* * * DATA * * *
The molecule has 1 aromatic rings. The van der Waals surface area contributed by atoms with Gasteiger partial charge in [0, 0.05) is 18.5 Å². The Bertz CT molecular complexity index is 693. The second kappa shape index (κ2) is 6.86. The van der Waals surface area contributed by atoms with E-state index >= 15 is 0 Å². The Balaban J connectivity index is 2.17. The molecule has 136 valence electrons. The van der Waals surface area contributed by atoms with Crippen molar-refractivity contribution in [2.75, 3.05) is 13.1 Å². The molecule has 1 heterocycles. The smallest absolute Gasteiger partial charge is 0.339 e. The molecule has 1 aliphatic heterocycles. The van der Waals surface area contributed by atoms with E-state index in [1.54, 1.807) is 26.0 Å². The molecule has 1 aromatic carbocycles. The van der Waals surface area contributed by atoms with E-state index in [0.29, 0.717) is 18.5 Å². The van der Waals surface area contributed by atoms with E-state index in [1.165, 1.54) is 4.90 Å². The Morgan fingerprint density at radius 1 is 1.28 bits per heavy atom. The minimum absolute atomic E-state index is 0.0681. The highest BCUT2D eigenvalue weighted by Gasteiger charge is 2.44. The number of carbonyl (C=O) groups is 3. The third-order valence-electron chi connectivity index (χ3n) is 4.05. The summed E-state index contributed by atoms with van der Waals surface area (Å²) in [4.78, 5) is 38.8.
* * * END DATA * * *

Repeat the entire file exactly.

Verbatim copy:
The molecule has 1 aromatic rings. The van der Waals surface area contributed by atoms with Gasteiger partial charge in [0, 0.05) is 18.5 Å². The Bertz CT molecular complexity index is 693. The second kappa shape index (κ2) is 6.86. The van der Waals surface area contributed by atoms with E-state index >= 15 is 0 Å². The Balaban J connectivity index is 2.17. The molecule has 136 valence electrons. The van der Waals surface area contributed by atoms with Crippen molar-refractivity contribution in [2.75, 3.05) is 13.1 Å². The molecule has 1 heterocycles. The smallest absolute Gasteiger partial charge is 0.339 e. The molecule has 1 aliphatic heterocycles. The van der Waals surface area contributed by atoms with E-state index in [1.54, 1.807) is 26.0 Å². The molecule has 1 aromatic carbocycles. The van der Waals surface area contributed by atoms with E-state index in [0.29, 0.717) is 18.5 Å². The van der Waals surface area contributed by atoms with E-state index in [1.165, 1.54) is 4.90 Å². The Morgan fingerprint density at radius 1 is 1.28 bits per heavy atom. The minimum absolute atomic E-state index is 0.0681. The highest BCUT2D eigenvalue weighted by Gasteiger charge is 2.44. The number of carbonyl (C=O) groups is 3. The third-order valence-electron chi connectivity index (χ3n) is 4.05. The summed E-state index contributed by atoms with van der Waals surface area (Å²) in [4.78, 5) is 38.8.